Christian discipleship is no picnic. There are picnics on the way, of course—and parties an festivals and celebrations and holidays. But discipleship is hard work, and Jesus wasn’t afraid to make that clear, even if it meant having fewer disciples.
Now evangelism can be incredible joy, almost intoxicating—when you see a person responding to the message, like a flower opening in the sunshine. Jan was baptized a couple of Sundays back. She had invited all the people who had played a part in her coming to Christ over a period of two years. As she told her testimony, she asked each person to stand at the point where they came into the story. By the time she finished, maybe a dozen people had stood up, there was not a dry eye in the church!
But (as the old Prayer Book says about marriage) it is also not to be undertaken unadvisedly, lightly, or wantonly, but soberly, discreetly and in the fear of God! There’s a good book on evangelism called Evangelism made Slightly Less Difficult. That about sums it up: it will always be difficult, but it can be “made slightly less difficult.”
So why do it? Why not be comfortable? One basic reason because we follow Jesus and this is something he commanded us. (I am not aware that he ever promised us we would be comfortable.) Indeed, the command to make disciples was the last command he ever gave. Sometimes we recognise that obedience is important: we know it’s important to love our neighbour, or to forgive our enemy, or to “do this in remembrance of me.” So it’s strange that we ignore things like the command to make disciples! Probably we do so simply because it’s difficult. As G.K.Chesterton said of the faith in general: “it’s not that Christianity has been tried and found wanting, but that’s it’s been found difficult and not tried.” It’s the same woth evangelism.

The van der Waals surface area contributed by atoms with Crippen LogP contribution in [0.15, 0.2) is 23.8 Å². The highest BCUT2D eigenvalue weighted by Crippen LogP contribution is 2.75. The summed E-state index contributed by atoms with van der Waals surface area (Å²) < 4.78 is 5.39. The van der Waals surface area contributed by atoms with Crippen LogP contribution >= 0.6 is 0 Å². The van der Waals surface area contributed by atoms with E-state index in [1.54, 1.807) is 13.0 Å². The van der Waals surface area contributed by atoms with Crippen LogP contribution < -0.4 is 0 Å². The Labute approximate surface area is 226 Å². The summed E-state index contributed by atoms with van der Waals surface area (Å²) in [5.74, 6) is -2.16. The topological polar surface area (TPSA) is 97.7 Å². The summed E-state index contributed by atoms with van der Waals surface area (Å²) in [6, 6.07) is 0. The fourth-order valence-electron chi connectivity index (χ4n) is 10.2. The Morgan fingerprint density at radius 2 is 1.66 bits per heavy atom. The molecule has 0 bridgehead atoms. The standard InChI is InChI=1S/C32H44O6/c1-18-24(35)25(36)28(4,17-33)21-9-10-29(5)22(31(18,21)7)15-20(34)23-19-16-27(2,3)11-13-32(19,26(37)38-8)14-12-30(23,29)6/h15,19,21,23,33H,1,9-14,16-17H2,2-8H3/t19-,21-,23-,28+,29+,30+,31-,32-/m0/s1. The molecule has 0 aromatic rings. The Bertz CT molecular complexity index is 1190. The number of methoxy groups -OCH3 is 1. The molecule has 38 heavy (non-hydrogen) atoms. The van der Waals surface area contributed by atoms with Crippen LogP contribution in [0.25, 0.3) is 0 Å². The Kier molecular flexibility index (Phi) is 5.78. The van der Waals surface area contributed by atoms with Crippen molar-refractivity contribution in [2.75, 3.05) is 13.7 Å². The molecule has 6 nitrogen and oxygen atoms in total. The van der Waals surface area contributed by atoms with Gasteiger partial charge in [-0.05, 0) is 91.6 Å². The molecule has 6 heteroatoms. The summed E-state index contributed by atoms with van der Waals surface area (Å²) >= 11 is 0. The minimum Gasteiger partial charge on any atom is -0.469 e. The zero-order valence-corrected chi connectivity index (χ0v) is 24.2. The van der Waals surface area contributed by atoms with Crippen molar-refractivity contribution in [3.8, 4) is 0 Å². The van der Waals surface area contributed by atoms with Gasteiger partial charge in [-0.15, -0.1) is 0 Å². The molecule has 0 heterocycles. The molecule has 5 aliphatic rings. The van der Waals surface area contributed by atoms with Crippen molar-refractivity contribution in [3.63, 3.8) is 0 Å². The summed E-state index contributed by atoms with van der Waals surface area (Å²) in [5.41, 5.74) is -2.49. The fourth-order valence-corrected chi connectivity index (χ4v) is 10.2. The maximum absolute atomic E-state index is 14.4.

If we decide that we need to work at obeying Jesus in this, learning to make disciples, it will cost . . . So let me suggest to you ten items that need to go into the balance sheet. (I am assuming the worst-case scenario here; so if you find yourself thinking, “That wouldn’t be a problem for our congregation,” that’s a plus. Pat yourselves in the back.)
1. We will need to re-educate our congregations about the reason we exist
Our churches do not exist to keep the Anglican Church of Canada in business. Our churches do not exist because there are still a few religious people who happen to like that kind of thing. Our churches do not exist because it’s nice to see old church buildings dotting the Canadian landscape and they remind us of our heritage.
At its simplest, church exists to be a gathering of disciples of Jesus, to worship him, to learn from him, and to invite others to become disciples too. That might sound too obvious, too simple, but for many that sounds really weird. One elderly lady said, “Why do we always have to think about other people: why can’t we think about ourselves for a change?” and that was after 60 years in that church! So for our congregations to understand what the church is all about is the starting point, the sine qua non of evangelism.
2. We will need to rediscover the Gospel
I was leading a seminar once, and talking about the Gospel, when an elderly gentleman in the front row raised his hand, and said “I’ve been in church all my life, but I can’t say I’ve ever heard anything I would call ‘the Gospel’.” I suspect he had heard many sermons about behaving yourself, being a good citizen, not being racist, caring for the environment, and (perhaps) the lack of leadership in society. Many such sermons, I am sure, told him to try harder, love more, and give more. But these things are not the Gospel, they are not the kind of good news to make us dance, or even smile. All too often, they just weigh us down.
So what then is the Gospel? The good news is that God has not given up on our world, but is doing something new to deal with evil and sin, and to restore the whole world. That “new thing” is called “the Kingdom of God” in the New Testament, and it centres on Jesus. And now God invites everybody to give up whatever they were living for before, to become a follower of Jesus and to become a part of what God is doing in the world.
We need to hear this message, in all its glory and all its many facets, from the pulpit. We need it to be the focus of our Bible studies. We need it to be at the heart of the devotions which open our committee meetings. We need to sing about it, talk about it, and let it warm out hearts. The Gospel needs to become our lifeblood again. Without it, church life becomes boring at best—and lethal at worst.
The Greek work for good news, or Gospel, is evangel—so if there is no evangel, there cannot be any evangelism. It’s absolutely basic.